As anecdata, I always really admire people who can say "look, I screwed up, and this is how I screwed up. Now you can learn from my mistake and maybe not screw up." Owning it I think is key. I'm not saying it's easy though.

One thing to be mindful of is a toxic, petty workplace. Even some large FANG companies are like this, where everyone is looking for reasons to try to hold you back even though they don't mean anything, it's just to make them look good. I got tired of that shit, and so I'm done with cultures like that. People end up spending so much time stabbing each other in the back they rarely get work done. When in a situation like that, make nice with the decision makers, and just remember the best revenge is success (and best served cold to your enemies). Don't even bother trying to woo jerks with your success.

The most dangerous person in the world is someone who never makes a mistake - because you know they are somewhere, you just have no idea where.

Making mistakes isn't the problem. hiding them, or not being open to the possibility you are making them is far, far worse.

Someone who makes a mistake, catches it and fixes it - expert. Should be kept at all costs unless making the same mistakes over and over.

Someone who makes a mistake and then hides it or spends more time arguing why they were right in some non-existent edge case world - dangerous, get rid of immediately.

Agreed. In my previous job I was one of the most trustworthy support engineers not just because I was knowledgeable and competent, but because I was totally honest about my mistakes, and owned them. And yes, mistakes being plural, you will make them, just accept it. Doesn't mean you shouldn't be careful, just know you're not perfect.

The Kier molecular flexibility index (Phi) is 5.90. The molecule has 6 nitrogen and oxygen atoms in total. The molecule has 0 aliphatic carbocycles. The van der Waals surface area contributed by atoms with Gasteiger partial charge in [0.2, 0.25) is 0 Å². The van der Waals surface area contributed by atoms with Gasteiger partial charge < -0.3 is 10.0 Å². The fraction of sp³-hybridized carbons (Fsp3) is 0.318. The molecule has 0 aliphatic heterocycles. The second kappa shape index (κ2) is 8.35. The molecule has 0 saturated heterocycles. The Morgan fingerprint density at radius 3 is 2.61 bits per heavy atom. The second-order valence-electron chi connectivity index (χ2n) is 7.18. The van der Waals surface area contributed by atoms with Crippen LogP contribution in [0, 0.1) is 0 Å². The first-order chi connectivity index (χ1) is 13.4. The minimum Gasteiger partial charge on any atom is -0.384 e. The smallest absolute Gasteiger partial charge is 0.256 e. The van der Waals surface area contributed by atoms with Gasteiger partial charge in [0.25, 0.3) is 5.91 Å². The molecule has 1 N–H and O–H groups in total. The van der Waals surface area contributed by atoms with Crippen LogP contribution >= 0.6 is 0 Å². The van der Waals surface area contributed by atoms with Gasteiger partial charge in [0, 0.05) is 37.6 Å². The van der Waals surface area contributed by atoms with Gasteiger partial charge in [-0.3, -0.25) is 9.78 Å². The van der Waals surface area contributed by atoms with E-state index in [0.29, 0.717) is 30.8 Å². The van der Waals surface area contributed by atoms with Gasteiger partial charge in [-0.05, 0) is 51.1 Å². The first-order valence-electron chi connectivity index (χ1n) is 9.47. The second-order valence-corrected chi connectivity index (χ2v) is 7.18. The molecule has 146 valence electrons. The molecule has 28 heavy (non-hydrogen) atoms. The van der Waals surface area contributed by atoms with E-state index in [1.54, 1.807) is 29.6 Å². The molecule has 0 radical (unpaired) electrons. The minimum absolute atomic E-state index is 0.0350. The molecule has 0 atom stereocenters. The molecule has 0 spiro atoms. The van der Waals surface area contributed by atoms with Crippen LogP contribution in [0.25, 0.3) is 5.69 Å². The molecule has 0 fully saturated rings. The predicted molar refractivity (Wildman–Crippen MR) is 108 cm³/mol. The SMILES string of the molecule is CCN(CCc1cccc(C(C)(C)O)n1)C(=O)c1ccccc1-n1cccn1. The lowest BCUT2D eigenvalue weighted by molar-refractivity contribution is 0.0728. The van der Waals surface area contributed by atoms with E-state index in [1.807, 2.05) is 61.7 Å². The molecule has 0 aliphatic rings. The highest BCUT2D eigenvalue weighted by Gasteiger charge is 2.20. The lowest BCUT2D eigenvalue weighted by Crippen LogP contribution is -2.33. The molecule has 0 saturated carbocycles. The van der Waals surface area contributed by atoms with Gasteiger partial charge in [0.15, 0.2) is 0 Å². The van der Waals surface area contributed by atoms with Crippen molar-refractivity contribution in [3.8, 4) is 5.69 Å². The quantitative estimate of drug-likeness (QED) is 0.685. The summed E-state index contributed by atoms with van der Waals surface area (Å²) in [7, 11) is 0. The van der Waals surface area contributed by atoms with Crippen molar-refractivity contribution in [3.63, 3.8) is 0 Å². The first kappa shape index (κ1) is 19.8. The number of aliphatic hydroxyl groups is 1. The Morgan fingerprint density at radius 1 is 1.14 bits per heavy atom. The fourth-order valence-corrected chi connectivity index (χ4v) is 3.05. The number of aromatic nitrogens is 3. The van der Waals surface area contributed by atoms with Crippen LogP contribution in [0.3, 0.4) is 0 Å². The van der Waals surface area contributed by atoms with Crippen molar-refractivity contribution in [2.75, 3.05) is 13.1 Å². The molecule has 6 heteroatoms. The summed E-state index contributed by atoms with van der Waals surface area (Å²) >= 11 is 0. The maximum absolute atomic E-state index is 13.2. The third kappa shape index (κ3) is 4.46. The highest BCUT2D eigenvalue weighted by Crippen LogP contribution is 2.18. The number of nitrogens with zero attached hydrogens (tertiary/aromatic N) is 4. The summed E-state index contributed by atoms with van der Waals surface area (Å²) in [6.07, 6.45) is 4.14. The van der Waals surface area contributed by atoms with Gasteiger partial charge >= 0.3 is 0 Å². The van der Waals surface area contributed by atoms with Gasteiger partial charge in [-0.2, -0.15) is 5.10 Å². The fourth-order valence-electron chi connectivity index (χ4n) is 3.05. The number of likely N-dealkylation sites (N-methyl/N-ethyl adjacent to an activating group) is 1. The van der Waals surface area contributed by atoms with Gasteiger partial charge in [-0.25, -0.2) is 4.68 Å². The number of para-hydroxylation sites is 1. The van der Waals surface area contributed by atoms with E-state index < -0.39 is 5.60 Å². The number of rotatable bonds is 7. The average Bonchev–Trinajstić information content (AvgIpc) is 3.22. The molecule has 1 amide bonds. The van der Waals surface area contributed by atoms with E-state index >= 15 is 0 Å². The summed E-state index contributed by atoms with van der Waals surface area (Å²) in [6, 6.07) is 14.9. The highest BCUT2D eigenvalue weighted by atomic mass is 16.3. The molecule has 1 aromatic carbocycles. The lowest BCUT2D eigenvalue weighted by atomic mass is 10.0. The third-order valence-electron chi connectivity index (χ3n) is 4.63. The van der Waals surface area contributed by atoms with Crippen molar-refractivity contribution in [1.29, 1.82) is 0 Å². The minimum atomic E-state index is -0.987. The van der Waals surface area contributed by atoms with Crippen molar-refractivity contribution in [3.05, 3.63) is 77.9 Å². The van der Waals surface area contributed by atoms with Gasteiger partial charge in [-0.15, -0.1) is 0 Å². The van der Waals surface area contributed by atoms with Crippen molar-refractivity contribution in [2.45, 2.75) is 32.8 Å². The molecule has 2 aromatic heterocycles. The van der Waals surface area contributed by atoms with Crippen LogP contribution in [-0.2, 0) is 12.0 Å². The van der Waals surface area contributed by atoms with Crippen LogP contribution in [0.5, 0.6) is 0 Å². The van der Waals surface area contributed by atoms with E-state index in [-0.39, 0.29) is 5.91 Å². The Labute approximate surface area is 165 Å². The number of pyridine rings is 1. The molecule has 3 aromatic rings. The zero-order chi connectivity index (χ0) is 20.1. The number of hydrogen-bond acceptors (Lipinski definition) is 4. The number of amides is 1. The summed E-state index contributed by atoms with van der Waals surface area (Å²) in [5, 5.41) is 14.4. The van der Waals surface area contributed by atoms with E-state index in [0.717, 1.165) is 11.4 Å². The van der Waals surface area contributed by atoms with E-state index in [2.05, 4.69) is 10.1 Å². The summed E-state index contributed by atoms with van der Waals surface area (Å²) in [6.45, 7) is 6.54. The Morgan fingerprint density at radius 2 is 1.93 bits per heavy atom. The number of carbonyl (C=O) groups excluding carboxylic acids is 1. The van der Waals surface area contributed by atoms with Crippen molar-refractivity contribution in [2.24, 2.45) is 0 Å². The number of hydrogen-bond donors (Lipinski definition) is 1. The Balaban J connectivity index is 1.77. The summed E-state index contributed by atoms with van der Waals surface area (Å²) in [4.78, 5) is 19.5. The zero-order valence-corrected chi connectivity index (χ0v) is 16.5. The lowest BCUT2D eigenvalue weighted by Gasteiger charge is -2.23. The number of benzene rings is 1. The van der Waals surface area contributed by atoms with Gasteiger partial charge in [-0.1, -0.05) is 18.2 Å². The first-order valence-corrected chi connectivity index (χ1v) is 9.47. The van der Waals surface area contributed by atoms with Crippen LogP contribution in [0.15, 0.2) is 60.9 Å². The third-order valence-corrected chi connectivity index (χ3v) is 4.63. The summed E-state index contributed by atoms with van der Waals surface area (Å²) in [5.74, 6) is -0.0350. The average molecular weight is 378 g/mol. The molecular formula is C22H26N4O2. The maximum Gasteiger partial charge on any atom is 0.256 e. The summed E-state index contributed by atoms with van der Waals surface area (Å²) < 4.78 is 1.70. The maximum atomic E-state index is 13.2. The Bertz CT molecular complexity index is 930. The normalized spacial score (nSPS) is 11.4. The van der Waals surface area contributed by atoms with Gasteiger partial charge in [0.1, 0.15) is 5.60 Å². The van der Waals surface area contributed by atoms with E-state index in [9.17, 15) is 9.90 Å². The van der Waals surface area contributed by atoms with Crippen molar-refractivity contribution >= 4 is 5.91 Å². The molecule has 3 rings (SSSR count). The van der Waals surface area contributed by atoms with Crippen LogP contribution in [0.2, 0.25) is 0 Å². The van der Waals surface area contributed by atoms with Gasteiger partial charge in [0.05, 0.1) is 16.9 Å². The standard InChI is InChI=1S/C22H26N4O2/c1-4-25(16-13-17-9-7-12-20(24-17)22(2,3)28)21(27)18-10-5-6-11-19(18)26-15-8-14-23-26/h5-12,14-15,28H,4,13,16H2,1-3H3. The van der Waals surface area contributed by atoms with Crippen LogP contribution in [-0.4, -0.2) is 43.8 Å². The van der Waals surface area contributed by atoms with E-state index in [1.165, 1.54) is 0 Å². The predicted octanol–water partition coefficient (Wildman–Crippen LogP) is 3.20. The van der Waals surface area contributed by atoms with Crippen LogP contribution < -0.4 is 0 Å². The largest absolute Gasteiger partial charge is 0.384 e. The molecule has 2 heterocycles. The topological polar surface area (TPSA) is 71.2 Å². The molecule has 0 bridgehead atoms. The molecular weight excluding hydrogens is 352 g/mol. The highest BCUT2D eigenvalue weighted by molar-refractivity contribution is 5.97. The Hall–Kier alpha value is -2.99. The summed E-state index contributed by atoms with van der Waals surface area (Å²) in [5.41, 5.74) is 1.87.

Integrity is important, and trust in some people had been eroded forever after some high profile outages were caused and made worse when they lied and covered up their mistakes. In one sad case, the covering up of a mistake had a human cost, as it affected the ambulance emergency service dispatch system. It was compounded by not being reported or fixed until more senior staff arrived in the morning.

Moral of the story: your ego is not the most important thing. Think of the consequences of your actions and inactions. Do the right thing, and be transparent about it. People will trust and respect you, and if your employer can't handle a couple of honest mistakes, you can find a better employer.

30+ years experience here.

If you are any good, you will be working at the edge of your competence all the time. Sure you will have some processes in place but the real work is going to be new - full of ways to screw up. I thought "Someday I'll be good at this development stuff." Thing is, you won't really. Accept it!

Drop any pretense of ego. You can't be hurt if there is no "target". Do your research of course and then ask the "stupid"/embarrassing question. The guys who don't ask the question will remain ignorant. You will feel a little silly but that will pass and now you will know.

I was lucky enough to get a software engineer internship where there was a strong emphasis on "no stupid questions". They needed me to learn quickly and knew I was there to learn.